Dying Light, the zombie-ridden first person parkour survival (well, sort-of) horror game from Techland, launched today. By the time I got it downloaded (onto my PS4, the video and pics in this post are from the PS4’s share features) I didn’t have a huge amount of time to play, but I did squeeze in about two hours, which was just long enough to get through the fairly linear prologue and get to the meat of the game, unlocking side quests and co-op mode, neither of which I had time to sample.
But that still gave me enough time to bash some zombies and get a feel for the parkour aspect of the gameplay. The zombie bits are pretty familiar; this game came from the same folks who did Dead Island after all. And like that game, this one is really violent, at least towards the zombies. You’re going to be bashing them to bits with pipes and clubs for the first couple hours of the game and it is very much not a game for the kids! It’s a real splatter-fest.
There’s also a crafting system which is also fairly familiar. You find alcohol and gauze and combine them to make a med patch. You can craft lockpicks out of scraps of metal. And so on. You can craft anywhere, at least in these early parts of the game where your blueprints are pretty simple. You can also use bits of metal to repair weapons (which take damage with use). Loot, in the form of basic weapons and components for crafting, comes from searching the environment (a ‘survival sense’ ability takes the tedium out of this), or searching the corpses of the zombies you kill. There’s plenty of it, too.
You’ll also find locked chests that you can pick via a mini-game where you rotate the lockpick with one analog stick and turn the key with the other. If you don’t have things lined up right the controller will vibrate and if you don’t back off when it does, the lockpick breaks. This mini-game also felt really familiar.
The part of the game I was most concerned with was the parkour stuff, as I at times suffer from motion sickness in games. So far that hasn’t been a problem and the parkour stuff works pretty well and adds a new dimension (in some ways literally…you’ll do a lot of climbing) to the gameplay.
Here’s some parkour gameplay in action. In this clip I’ve completed a mission but darkness is falling and you don’t want to be outside in the dark!
So far I’ve been pleasantly surprised by Dying Light. The first person aspect makes for plenty of good scares, or at least startles, as you run around the corner and into a pack of zombies. The early-game zombies aren’t very fast but they’re everywhere and the sound of battle attracts them. They WILL creep up behind you and take you by surprise! As mentioned, the parkour system works well and combat is pretty fun. L1 will kick a zombie away from you while R2 swings your weapon. L2 throws items, like packs of firecrackers to distract the horde. R1 is your jump button.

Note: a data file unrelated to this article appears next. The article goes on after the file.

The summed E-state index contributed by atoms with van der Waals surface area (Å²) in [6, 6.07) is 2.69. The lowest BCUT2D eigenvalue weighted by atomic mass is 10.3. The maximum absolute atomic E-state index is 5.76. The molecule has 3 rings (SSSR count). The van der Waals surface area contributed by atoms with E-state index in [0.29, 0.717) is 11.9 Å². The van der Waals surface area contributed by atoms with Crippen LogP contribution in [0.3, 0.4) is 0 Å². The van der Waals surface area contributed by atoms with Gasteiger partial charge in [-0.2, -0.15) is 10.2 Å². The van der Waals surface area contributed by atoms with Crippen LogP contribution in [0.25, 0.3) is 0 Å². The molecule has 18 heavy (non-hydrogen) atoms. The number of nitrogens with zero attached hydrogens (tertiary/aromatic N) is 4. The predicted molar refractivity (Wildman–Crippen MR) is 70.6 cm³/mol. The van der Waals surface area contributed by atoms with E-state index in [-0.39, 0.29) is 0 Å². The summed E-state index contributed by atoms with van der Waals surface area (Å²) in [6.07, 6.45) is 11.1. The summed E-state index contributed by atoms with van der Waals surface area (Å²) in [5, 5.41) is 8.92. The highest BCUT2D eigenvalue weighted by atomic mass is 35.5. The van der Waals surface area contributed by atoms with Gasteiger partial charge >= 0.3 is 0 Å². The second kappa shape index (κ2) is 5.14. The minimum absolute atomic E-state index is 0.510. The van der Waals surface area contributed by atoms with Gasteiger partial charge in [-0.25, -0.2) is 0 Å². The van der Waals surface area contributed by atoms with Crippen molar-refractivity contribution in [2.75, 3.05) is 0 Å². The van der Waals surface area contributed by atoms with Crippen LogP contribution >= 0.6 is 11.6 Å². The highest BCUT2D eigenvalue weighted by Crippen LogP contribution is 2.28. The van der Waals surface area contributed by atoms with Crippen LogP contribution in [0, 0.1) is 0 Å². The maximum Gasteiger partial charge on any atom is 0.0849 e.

Your character (and you can’t create one, you have to play as Kyle Crane) has 3 proficiencies (Survivor, Agility and Power) that you level up as you play, and as you get skill points in these proficiencies you spend them in skills trees to unlock skills. You seem to have to ‘bank’ points every so often. I died once and was told I’d lost 200 survivor points. I’m not sure if that was experience or something else…I’m still learning the game. But I did level each of my proficiencies a few times in my two hours of play.
Now a word of warning: the game starts with a big old wad of exposition and during it, while you don’t have control of your camera, your view point will be swinging back and forth like mad. The exposition felt endless and that view point swaying was the one time I felt a little ill. The good news is this only happens at the very start of the game and then things start moving along nicely.
I think my attitude went from snark (I was snarky at first from all the exposition) to joy when I was sent to a fenced-in courtyard to see an NPC. I ran past it at first and came back at it from the wrong direction. I couldn’t find a door but eventually I found a way up onto something and leapt to the top of the fence and dropped inside. I thought it was cool that I could ‘solve’ this puzzle in a way other than coming in through the door (which turned out to be spot in the fence the was bend inward a bit). That feeling persisted as I kept switching between fighting through zombies to opting to out-maneuver or distract them, and back again. Whatever worked best for the immediate task at hand. It feels like the kind of game that is going to reward a certain amount of flexibility in how you play.
As mentioned, the prologue is pretty linear and maybe a little longer than it needs to be, but honestly it was fun and there were some challenging moments where I really had to plan how to get from point A to point B without getting eaten. Still, when I got back to “The Tower” (the central base at the start of the game) and I saw a bunch of side-quest indicators light up I was delighted. Even when you’re on a quest it seems like you can take the time to explore and search for loot.
It’s really early…as I said, I only played for two hours. But so far I’m really enjoying Dying Light even if a lot of the systems are ones we’ve played with before. It gave me a few scares, there was a good feeling of satisfaction when I made some epic jumps, zombie combat is gross but satisfying…so far so good. I hope I enjoy the rest of the game as much as I enjoyed the prologue!
Disclosure: This First Look was based on a copy of the retail version of Dying Light provided by the company handling Techland’s marketing.